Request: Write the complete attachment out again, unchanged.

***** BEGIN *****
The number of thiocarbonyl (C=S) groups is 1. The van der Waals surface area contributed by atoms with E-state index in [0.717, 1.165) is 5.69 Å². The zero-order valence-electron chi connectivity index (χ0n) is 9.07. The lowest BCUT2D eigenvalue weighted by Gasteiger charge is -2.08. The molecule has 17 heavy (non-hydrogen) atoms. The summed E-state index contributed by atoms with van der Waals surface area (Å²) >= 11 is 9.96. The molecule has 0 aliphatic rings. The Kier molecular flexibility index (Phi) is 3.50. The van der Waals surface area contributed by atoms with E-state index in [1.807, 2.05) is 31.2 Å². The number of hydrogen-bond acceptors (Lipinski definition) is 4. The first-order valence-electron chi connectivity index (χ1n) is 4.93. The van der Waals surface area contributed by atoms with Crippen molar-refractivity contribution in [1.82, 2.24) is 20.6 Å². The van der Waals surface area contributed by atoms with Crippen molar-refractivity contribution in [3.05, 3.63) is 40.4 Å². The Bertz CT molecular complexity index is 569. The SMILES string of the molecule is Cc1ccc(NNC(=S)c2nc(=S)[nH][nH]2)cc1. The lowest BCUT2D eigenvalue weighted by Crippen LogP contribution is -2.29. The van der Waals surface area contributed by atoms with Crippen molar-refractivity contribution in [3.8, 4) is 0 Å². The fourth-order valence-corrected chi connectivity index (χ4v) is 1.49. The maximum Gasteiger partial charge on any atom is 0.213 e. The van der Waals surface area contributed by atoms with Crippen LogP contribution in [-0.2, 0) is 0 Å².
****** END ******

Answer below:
The number of thiocarbonyl (C=S) groups is 1. The van der Waals surface area contributed by atoms with E-state index in [0.717, 1.165) is 5.69 Å². The zero-order valence-electron chi connectivity index (χ0n) is 9.07. The lowest BCUT2D eigenvalue weighted by Gasteiger charge is -2.08. The molecule has 17 heavy (non-hydrogen) atoms. The summed E-state index contributed by atoms with van der Waals surface area (Å²) >= 11 is 9.96. The molecule has 0 aliphatic rings. The Kier molecular flexibility index (Phi) is 3.50. The van der Waals surface area contributed by atoms with E-state index in [1.807, 2.05) is 31.2 Å². The number of hydrogen-bond acceptors (Lipinski definition) is 4. The first-order valence-electron chi connectivity index (χ1n) is 4.93. The van der Waals surface area contributed by atoms with Crippen molar-refractivity contribution in [1.82, 2.24) is 20.6 Å². The van der Waals surface area contributed by atoms with Crippen molar-refractivity contribution in [3.05, 3.63) is 40.4 Å². The Bertz CT molecular complexity index is 569. The SMILES string of the molecule is Cc1ccc(NNC(=S)c2nc(=S)[nH][nH]2)cc1. The lowest BCUT2D eigenvalue weighted by Crippen LogP contribution is -2.29. The van der Waals surface area contributed by atoms with Crippen molar-refractivity contribution in [3.8, 4) is 0 Å². The fourth-order valence-corrected chi connectivity index (χ4v) is 1.49. The maximum Gasteiger partial charge on any atom is 0.213 e. The van der Waals surface area contributed by atoms with Crippen LogP contribution in [-0.2, 0) is 0 Å².